• Jonathan Yue

Newman, De Grasse, and Athletics Canada showcase Track and Field in the heart of Toronto

Updated: Dec 22, 2018

Canadian Olympians took over Nathan Phillips Square on Tuesday to show Toronto what the sport of Track and Field is all about.

“Track and field is cool, it’s fun, just be a part of it and you’ll fall in love with it.”


Canadian Olympic pole vaulter Alysha Newman was all smiles at Nathan Phillips Square as she cheered on the athletes participating in the track and field competition held in the heart of downtown Toronto on Tuesday.


With a little less than two months until the Toronto 2018: Track and Field in the 6ix (North American, Central American and Caribbean Championships (NACAC)), Athletics Canada hosted the Nathan Phillips Square Track and Field Takeover, giving fans and visitors a glimpse of what they can expect from their Canadian athletes.


It was also an opportunity for Olympians like Newman and sprinter Andre De Grasse to introduce the sport to the next generation of athletes and give back to the community.


“Community involvement is one of the greatest things, to be able to get a chance to get all these kids to come out here and meet their role models,” De Grasse says the 2016 Rio Olympic medallist. “Maybe that’s something they want to do one day, be an Olympian. They get a chance to meet me and the other Olympians so it’s pretty cool.”


Olympian Andre De Grasse stops to take photos with fans during the Nathan Phillips Square Track and Field Takeover in Toronto.

As the lunch hour rolled around, Nathan Phillips Square began to fill in to take in the world class talent on display. With high jump, pole vault, and the 60m sprint, those in attendance got a glimpse of the talent the sport of track and field has to offer.

For the 23-year-old, Newman believes that events like these are important for the growth of track and field. She hopes to share the experiences that track and field has given her, showing the young fans and athletes that there is so much that the sport can offer.


“I think what’s really important about track and field in general is that you don’t learn about it in school. You go to gym classes, but no one prepared me by saying if I wrote my SATs, I could go to a university in the States for four years, they’ll pay for my degree, I can get my degree, and then turn pro, travel around the world for free while doing something I love,” Newman explains.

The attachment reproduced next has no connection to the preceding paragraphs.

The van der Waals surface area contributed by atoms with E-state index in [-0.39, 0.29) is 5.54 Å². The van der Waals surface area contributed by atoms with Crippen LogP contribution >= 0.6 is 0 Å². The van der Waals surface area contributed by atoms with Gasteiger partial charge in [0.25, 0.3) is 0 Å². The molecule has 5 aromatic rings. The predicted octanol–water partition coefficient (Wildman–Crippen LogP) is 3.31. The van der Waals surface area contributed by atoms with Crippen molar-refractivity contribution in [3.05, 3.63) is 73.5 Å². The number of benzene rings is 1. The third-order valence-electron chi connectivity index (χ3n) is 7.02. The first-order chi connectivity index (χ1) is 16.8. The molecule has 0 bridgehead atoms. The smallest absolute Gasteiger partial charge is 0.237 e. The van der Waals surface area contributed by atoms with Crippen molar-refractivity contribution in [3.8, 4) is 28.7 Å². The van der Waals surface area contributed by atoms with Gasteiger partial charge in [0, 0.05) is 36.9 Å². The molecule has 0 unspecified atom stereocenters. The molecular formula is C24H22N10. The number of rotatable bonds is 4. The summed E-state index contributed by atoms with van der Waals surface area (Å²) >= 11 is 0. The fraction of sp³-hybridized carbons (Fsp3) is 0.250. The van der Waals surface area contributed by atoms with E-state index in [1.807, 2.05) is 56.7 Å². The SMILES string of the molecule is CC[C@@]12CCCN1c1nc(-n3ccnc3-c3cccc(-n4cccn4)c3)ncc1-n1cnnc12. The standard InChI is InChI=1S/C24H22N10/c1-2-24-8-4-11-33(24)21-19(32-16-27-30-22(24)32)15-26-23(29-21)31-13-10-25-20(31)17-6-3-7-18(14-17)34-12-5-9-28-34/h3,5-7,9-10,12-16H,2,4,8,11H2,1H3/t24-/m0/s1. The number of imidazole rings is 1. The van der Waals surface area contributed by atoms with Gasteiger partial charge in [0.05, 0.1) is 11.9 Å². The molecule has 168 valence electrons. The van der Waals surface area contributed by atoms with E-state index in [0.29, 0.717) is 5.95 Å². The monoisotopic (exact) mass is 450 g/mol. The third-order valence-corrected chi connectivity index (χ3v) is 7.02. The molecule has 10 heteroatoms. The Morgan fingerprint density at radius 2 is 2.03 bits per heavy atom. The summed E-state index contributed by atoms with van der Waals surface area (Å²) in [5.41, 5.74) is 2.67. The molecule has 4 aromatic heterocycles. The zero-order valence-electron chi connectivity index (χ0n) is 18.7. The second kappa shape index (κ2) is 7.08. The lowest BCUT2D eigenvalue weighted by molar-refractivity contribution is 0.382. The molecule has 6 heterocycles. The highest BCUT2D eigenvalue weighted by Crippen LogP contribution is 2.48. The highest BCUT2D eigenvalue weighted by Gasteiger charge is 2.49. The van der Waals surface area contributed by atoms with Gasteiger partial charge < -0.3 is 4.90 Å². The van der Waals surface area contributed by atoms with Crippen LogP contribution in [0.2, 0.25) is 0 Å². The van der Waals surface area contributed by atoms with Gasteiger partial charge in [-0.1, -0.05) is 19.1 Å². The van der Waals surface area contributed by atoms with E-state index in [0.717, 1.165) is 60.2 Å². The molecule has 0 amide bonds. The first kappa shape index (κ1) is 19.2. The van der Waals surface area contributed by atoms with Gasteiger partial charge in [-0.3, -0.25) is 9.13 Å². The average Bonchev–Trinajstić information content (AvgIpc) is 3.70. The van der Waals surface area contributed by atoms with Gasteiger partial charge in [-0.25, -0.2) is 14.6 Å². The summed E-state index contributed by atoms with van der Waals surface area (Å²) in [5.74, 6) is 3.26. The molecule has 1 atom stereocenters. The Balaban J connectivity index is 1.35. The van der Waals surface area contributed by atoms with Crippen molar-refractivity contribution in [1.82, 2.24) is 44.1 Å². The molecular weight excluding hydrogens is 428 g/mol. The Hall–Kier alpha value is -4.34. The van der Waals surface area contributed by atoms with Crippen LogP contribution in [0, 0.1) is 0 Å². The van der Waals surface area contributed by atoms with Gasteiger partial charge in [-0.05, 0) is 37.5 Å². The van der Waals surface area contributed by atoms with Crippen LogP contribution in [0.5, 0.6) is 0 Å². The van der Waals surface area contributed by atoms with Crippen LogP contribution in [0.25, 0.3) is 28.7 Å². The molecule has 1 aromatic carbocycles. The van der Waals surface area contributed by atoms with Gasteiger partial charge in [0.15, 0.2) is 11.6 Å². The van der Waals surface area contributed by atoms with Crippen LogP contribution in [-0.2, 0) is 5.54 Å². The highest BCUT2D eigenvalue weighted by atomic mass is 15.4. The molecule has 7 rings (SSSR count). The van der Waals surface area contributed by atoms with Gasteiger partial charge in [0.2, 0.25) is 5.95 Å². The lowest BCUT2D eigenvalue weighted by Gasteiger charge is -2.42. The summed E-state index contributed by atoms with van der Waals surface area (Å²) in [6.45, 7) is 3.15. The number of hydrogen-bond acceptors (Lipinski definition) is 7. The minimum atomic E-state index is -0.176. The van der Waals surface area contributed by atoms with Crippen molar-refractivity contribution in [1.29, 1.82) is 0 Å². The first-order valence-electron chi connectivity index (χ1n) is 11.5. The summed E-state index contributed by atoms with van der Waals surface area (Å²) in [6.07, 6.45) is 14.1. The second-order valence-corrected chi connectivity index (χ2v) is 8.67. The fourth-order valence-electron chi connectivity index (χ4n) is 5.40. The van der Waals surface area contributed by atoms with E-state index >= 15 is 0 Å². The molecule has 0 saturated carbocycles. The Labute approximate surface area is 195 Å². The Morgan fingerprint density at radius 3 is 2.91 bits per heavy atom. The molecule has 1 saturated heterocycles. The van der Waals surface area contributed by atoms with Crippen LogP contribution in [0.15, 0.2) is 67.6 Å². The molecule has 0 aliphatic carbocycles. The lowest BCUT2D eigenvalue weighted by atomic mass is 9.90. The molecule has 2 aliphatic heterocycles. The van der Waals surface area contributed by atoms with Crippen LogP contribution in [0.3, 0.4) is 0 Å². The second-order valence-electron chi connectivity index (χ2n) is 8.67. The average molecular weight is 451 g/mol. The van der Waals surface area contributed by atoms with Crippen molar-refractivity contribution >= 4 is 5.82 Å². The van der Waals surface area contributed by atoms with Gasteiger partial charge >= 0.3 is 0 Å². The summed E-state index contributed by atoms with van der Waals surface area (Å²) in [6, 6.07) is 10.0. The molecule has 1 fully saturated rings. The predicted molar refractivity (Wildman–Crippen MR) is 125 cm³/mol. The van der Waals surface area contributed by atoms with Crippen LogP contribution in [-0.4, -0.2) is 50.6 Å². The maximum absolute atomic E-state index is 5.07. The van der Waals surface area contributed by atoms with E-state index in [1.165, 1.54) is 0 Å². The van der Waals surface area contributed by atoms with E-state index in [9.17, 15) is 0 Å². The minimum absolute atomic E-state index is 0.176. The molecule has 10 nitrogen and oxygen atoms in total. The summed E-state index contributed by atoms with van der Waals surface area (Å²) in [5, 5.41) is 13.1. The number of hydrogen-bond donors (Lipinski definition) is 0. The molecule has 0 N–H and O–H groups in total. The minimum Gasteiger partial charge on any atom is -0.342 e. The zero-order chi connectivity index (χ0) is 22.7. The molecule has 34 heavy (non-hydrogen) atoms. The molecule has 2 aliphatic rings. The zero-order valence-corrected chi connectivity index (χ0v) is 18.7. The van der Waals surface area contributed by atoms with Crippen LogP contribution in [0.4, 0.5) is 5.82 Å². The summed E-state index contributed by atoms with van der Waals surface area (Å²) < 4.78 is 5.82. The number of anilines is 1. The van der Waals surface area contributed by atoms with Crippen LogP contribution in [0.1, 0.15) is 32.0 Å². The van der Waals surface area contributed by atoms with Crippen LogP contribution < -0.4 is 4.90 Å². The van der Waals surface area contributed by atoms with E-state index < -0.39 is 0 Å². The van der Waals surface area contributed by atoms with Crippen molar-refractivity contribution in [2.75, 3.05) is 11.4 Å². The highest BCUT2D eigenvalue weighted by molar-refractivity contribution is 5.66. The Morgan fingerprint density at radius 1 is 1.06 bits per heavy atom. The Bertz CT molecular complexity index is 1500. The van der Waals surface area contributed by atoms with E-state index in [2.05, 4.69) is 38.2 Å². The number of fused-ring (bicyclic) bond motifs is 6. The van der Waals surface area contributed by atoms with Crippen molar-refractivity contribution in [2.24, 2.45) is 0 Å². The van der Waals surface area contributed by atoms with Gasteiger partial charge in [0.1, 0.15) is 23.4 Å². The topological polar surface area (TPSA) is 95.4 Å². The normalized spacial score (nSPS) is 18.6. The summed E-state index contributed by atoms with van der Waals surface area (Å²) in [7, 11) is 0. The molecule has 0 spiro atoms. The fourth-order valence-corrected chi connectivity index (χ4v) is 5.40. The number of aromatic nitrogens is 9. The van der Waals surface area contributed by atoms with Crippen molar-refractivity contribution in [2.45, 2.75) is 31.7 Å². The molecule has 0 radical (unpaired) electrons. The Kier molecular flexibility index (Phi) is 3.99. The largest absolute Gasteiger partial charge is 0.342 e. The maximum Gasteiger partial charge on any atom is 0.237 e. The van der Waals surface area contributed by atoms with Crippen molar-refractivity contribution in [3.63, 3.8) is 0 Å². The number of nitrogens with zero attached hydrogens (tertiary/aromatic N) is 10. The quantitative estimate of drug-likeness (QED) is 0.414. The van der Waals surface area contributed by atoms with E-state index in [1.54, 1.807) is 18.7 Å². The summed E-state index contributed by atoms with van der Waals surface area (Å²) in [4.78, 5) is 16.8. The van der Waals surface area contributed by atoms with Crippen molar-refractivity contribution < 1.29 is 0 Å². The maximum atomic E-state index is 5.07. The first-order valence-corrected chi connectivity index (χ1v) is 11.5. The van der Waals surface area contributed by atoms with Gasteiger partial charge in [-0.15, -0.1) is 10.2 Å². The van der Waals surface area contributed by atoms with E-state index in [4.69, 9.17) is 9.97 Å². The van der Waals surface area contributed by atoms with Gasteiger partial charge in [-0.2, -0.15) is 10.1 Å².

“No one can prepare you for a life like that, so I think what’s important about these events and talking to children, and motivating them to stay active allows them to have opportunities like this, to represent their country around the world. It’s important to give back but it’s also important to let people know what’s out there.”


The community involvement was seen throughout the day at city hall. With a chance to win tickets to the NACAC Championships, fans and athletes of all-ages raced in the 60m sprint, with the winners receiving exclusive passes to the event in August.


From left to right: Anika Newell, Kortney Ross, and Alysha Newman pose for photos before the pole vault competition at Nathan Phillips Square on June 12, 2018.

Aside from Newman and De Grasse, many Canadian Olympians also participated in the events at Nathan Phillips Square. High jumper Michael Mason, pole vaulter Anika Newell, sprinters Mobolade Ajomale, Tremaine Harris, and Khamica Bingham were all on the track to showcase their speed and jumps. Even more athletes were spotted as spectators, with Olympic high jumpers Alyxandria Treasure and Canadian record-holder Derek Drouin also in attendance to take in the festivities.


The event will now head over to Calgary where the athletes hope to reach more fans and to share their track and field experience with. With many of these athletes in the middle of the season, they hope to come back to Toronto for the Toronto 2018: Track and Field in the 6ix to even more people in attendance at Varsity Centre.


“Track and field is growing a lot, with the Pan Am Games a few years ago and now NACAC, everyone is coming together as a community and really enjoying the sport,” De Grasse says. “Track is kind of the first things you do. You crawl, you walk, and then you run, so it’s fun to see kids come out.”

The stories behind Running Fast, Jumping High, and Throwing Far. 

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© 2018 by Jonathan Yue. 

20jonathanyue[@]gmail.com

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